It doesn't make any sense. That's why so many teens drink beer and so many adults buy it for them. The law should be changed. When I was 18, you could stand at the entrance to a grocery store and ask people at random to buy beer for you. I never had to ask more than 3 people. To me that means approx one in three adults was willing to break the law and buy beer for a minor they don't even know.

I think that says alot about the drinking law, don't you?
18 posted on 03/04/2002 11:10:33 AM PST by mamelukesabre
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To: Texaggie79
Same reason you can buy a shotgun at 18 but must wait till 21 to buy a hand gun.

Ah, so it doesn't make sense, then. Gotcha.

Seriously, this is another matter for the states to decide. I have no problem with some states/counties/cities choosing to disallow the purchase of alcohol on Sundays because it's not a federal law, and those who live in areas that have such laws know that they can move elsewhere if the option of drinking on Sunday is that important to them. I'd feel the same about some states not allowing the purchase of alcohol by a legal adult until the age of 21. It's the fact that the law is federal that makes no sense.

19 posted on 03/04/2002 11:11:08 AM PST by truenospinzone
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To: A.J.Armitage
So would you extend this argument to all drugs. No age minimum to purchase any drug whatsoever?

What of parents who do not wish for their minors to do them? How do they control a convenient stor from selling crack to their 16 year old if it is all legal at any age?

20 posted on 03/04/2002 11:11:13 AM PST by Texaggie79
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To: truenospinzone
Seriously, this is another matter for the states to decide.

I completely agree.

However, the argument that those laws exist because people don't want younger people to have fun is a very CHILDISH argument. It seems that many Libertarians are just unmatured 15 year olds.

21 posted on 03/04/2002 11:13:31 AM PST by Texaggie79
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To: truenospinzone
How does the three year gap between adulthood and legal drinking make sense?

The same question can be asked of the two year gap between getting a drivers license and voting; between being able to select which parent you want to live with if they are divorced (12 in some states) and being able to get married with parental permission (isn't it 14 in some states; if not, 16). Different circumstances affect different decisions and there isn't a huge push to bring the drinking age down from 21.

22 posted on 03/04/2002 11:14:28 AM PST by 1L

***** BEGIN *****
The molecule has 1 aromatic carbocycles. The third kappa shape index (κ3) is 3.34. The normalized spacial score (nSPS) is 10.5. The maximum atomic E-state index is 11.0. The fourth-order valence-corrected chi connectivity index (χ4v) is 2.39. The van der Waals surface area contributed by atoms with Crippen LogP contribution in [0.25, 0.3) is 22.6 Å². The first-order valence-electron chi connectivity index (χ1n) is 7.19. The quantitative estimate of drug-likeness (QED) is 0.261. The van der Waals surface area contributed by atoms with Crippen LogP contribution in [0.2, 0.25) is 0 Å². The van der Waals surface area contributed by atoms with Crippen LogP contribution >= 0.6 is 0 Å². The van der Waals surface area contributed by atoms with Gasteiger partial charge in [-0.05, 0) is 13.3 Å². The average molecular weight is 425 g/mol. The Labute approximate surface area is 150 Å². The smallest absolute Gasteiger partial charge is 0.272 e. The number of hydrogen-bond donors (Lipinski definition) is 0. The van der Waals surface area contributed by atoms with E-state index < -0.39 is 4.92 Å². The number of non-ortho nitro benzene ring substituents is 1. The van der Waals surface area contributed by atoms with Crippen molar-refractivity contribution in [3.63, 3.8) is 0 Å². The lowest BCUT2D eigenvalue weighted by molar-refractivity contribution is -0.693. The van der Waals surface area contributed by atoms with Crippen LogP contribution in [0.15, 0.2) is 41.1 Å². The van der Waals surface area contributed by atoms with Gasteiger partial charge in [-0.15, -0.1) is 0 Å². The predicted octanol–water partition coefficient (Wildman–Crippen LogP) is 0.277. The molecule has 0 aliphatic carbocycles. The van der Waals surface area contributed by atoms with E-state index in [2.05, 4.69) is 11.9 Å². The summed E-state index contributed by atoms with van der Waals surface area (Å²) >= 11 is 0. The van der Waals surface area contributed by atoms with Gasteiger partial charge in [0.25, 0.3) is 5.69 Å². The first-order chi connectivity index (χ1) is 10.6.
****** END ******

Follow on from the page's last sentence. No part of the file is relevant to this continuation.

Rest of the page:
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To: mamelukesabre
I drank much more at eighteen than I do at twenty-six, and it wasn't any discernibly harder to get alcohol. You're absolutely right; it never took my friends and I more than a few minutes to find someone, usually a friend-of-a-friend-of-a-friend type, who disagreed with the law enough to buy us some beer - because we were ADULTS.
23 posted on 03/04/2002 11:15:15 AM PST by truenospinzone
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To: A.J.Armitage
I got drunk on champaign on New Year's Eve when I was one year old with no ill effects.

First, how does one manage to remember getting drunk at one year of age? If this is the result of a 'family story' keep in mind it's probably been overblown - allowing you a sip just to see the expression on your face is hardly allowing you to get drunk. Second, if this is true, then your parents (or whoever your caregiver was at the time) should have been charged with child abuse. They could have killed you.

24 posted on 03/04/2002 11:15:18 AM PST by MEGoody
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To: independentmind
Why do I have the sneaking suspicion that this subject primarily interests college students?

I'm 55 and I'm interested.

The government turns almost all college students into law breakers. For what?

The whole argument about drinking and driving is completely bogus. My daughter (who has been having wine with dinner ever since her tour of Europe with her grandfather at age 13) would have happily turned her drivers license into the police where she went to college. She never drove while at school, but she had numerous fake ID's.

ML/NJ

25 posted on 03/04/2002 11:15:45 AM PST by ml/nj
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To: A.J.Armitage
Beer at age 18 is fine for me, but no hard liquor. I am always very hesitant to losen up drinking laws for young people. I see enough of my peers wasting their youth away on closing down the bar every night, in otherwords, they have no lives, either that, or they are not creative enough to find something else to do.

Plus drinking a lot isn't good for one's health. It makes people fat and ruins their liver. Plus, it is a waste of money that could go elsewhere.

26 posted on 03/04/2002 11:15:47 AM PST by FreedominJesusChrist
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To: A.J.Armitage
Back in the mid-70s, the states nearly all lowered the age to 18 (or 19 in some instances). The result was a BLOODBATH. Kids were killing themselves right and left and taking lots of innocent bystanders with them.

THAT is the reason the limit went back up to 21 after a few years. Something the Libertines will ignore or deny. But it is FACT.

27 posted on 03/04/2002 11:17:04 AM PST by Illbay
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To: A.J.Armitage